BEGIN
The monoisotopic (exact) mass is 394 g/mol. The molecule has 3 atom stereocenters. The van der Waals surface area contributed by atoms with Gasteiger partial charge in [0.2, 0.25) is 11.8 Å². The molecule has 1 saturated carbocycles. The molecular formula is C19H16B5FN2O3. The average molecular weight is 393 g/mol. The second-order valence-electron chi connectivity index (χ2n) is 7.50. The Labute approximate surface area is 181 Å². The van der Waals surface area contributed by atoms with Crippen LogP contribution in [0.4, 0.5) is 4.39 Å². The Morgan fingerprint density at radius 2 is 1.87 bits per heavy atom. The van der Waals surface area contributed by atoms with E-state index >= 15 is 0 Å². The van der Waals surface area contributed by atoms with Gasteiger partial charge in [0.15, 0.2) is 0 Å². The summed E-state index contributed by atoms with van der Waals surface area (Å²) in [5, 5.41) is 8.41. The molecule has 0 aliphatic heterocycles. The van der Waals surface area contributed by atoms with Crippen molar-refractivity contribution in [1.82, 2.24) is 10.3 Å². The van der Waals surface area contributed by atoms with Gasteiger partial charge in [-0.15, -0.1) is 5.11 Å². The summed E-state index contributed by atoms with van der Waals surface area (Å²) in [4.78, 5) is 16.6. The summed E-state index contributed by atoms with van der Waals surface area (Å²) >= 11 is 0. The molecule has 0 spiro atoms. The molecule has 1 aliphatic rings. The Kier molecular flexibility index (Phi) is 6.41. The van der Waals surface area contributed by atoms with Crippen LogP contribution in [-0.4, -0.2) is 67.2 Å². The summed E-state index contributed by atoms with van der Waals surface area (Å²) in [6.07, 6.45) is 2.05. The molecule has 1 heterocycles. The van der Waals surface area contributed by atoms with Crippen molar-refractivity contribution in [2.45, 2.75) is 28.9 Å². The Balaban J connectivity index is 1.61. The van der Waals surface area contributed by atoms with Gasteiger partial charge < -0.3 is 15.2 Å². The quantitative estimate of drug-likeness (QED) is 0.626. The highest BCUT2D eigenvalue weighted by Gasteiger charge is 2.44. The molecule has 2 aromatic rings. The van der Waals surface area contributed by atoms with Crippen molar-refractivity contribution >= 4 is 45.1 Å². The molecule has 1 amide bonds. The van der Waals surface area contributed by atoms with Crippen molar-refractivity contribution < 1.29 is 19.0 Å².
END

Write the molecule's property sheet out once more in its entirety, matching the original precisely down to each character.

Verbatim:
The monoisotopic (exact) mass is 394 g/mol. The molecule has 3 atom stereocenters. The van der Waals surface area contributed by atoms with Gasteiger partial charge in [0.2, 0.25) is 11.8 Å². The molecule has 1 saturated carbocycles. The molecular formula is C19H16B5FN2O3. The average molecular weight is 393 g/mol. The second-order valence-electron chi connectivity index (χ2n) is 7.50. The Labute approximate surface area is 181 Å². The van der Waals surface area contributed by atoms with Crippen LogP contribution in [0.4, 0.5) is 4.39 Å². The Morgan fingerprint density at radius 2 is 1.87 bits per heavy atom. The van der Waals surface area contributed by atoms with E-state index >= 15 is 0 Å². The van der Waals surface area contributed by atoms with Gasteiger partial charge in [0.15, 0.2) is 0 Å². The summed E-state index contributed by atoms with van der Waals surface area (Å²) in [5, 5.41) is 8.41. The molecule has 0 aliphatic heterocycles. The van der Waals surface area contributed by atoms with Crippen molar-refractivity contribution in [1.82, 2.24) is 10.3 Å². The van der Waals surface area contributed by atoms with Gasteiger partial charge in [-0.15, -0.1) is 5.11 Å². The summed E-state index contributed by atoms with van der Waals surface area (Å²) in [4.78, 5) is 16.6. The summed E-state index contributed by atoms with van der Waals surface area (Å²) >= 11 is 0. The molecule has 0 spiro atoms. The molecule has 1 aliphatic rings. The Kier molecular flexibility index (Phi) is 6.41. The van der Waals surface area contributed by atoms with Crippen LogP contribution in [-0.4, -0.2) is 67.2 Å². The summed E-state index contributed by atoms with van der Waals surface area (Å²) in [6.07, 6.45) is 2.05. The molecule has 1 heterocycles. The van der Waals surface area contributed by atoms with Crippen molar-refractivity contribution in [2.45, 2.75) is 28.9 Å². The Balaban J connectivity index is 1.61. The van der Waals surface area contributed by atoms with Gasteiger partial charge < -0.3 is 15.2 Å². The quantitative estimate of drug-likeness (QED) is 0.626. The highest BCUT2D eigenvalue weighted by Gasteiger charge is 2.44. The molecule has 2 aromatic rings. The van der Waals surface area contributed by atoms with Crippen molar-refractivity contribution >= 4 is 45.1 Å². The molecule has 1 amide bonds. The van der Waals surface area contributed by atoms with Crippen molar-refractivity contribution < 1.29 is 19.0 Å².